Letter to UN Secretary-General Concerning Saudi Arabia's Removal from List of Armies Charged with War Crimes

published June 29, 2016 - 4:09pm

June 30, 2016

Mr. Ban Ki-Moon
United Nations Secretary General

We the undersigned, a group of professors in Europe and North America, are deeply alarmed to learn that the government of Saudi Arabia has coerced you to remove the military coalition led by that country in Yemen from the UN list of armies charged with war crimes in that country. According to the New York Times, you have openly admitted to reporters that you were “threatened with the loss of financing for humanitarian operations in the Palestinian territories, South Sudan and Syria” if you did not capitulate to Saudi demands in this regard.

The same reports indicate that your office had issued a report “on violations of children’s rights in war zones, and it cited deadly coalition attacks that had hit schools and hospitals,” but soon “the coalition was taken off the list, after lobbying by Saudi Arabia and some of its wealthiest allies who help finance United Nations humanitarian operations.”

We are, sir, aghast at the brazen vulgarity of power that a single ruling family in one member state can assert against the entirety of the UN to prevent it from documenting war crimes and crimes against humanity.

This in fact is the second time in a year that your office has reversed course by openly removing the name of a state charged with war crimes from such lists. Last year under US and Israeli pressure you removed Israel from a similar list of violent states freely maiming and murdering children without any repercussions.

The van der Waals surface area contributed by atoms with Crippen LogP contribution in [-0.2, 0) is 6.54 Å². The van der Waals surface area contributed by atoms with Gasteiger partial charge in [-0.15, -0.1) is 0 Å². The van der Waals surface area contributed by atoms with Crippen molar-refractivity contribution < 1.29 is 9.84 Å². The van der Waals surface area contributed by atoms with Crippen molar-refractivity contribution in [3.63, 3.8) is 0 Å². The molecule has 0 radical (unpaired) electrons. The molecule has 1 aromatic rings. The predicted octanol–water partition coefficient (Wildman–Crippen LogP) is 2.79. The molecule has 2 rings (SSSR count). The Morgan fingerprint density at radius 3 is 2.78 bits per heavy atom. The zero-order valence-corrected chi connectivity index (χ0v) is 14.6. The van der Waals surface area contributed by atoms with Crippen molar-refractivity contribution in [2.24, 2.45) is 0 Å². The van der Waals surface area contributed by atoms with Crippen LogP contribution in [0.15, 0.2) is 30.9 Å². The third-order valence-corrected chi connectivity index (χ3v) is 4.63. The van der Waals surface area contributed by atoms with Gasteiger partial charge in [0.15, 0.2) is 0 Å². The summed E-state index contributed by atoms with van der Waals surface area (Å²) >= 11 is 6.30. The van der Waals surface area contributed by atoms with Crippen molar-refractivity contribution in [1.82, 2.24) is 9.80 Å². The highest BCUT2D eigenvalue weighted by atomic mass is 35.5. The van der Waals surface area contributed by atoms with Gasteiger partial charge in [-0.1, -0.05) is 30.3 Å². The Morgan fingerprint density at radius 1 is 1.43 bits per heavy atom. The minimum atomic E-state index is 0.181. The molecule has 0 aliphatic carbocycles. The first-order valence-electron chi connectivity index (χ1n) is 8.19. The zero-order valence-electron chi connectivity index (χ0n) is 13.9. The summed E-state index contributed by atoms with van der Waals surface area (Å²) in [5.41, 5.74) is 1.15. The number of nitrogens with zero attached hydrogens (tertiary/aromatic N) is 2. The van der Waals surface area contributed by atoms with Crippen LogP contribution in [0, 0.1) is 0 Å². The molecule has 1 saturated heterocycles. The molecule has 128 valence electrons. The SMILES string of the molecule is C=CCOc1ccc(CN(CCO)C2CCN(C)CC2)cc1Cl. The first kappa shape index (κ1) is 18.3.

The UN is not the first or the only international entity to charge Saudi Arabia with such crimes against humanity.

Amnesty International has also reported: “Saudi Arabia-led coalition forces have carried out a series of air strikes targeting schools that were still in use, in violation of international humanitarian law, and hampering access to education for thousands of Yemen’s children.”

On its most recent mission to northern Yemen, Amnesty International has found “evidence of US, UK and Brazilian cluster munitions used by the Saudi Arabia-led coalition forces. The use of cluster bombs is banned under the Convention on Cluster Munitions.”

Such egregious violations of the human rights of a beleaguered nation by Saudi Arabia and its coalition partners, aided and abetted by the US and the UK, make a mockery of the sovereignty of nations, of international humanitarian conventions, of the rule of law, and above all of the rule of reason and sanity.

If not the UN then what international body has the duty of documenting such criminal offenses? If not the UN then who should hold Saudi Arabia and its coalition partners accountable for such war crimes?

Withholding of humanitarian aid to the UN for political gain is an affront to the very logic of cooperation among the community of nations and should be condemned as such by the entirety of the civilized world.

We the undersigned hold the UN chiefly responsible for continuing to document such barbaric violations of children’s safety and security by Saudi Arabia in Yemen or by any other member state anywhere else in the world.

The ruling Saudi regime obviously knows how to use its wealth to manipulate dysfunctional international bodies such as the UN. However, in the eyes of the global community it stands charged with overwhelming evidence of war crimes and of fundamental human indecency.

Your open and public confession, Mr. Moon, to have been forced to pander to Saudi power and wealth is the most damning indictment both against the staggering incompetence of UN and the wanton cruelty of Saudi Arabia, which is literally getting away with mass murder and an assortment of atrocities in a neighboring sovereign nation-state.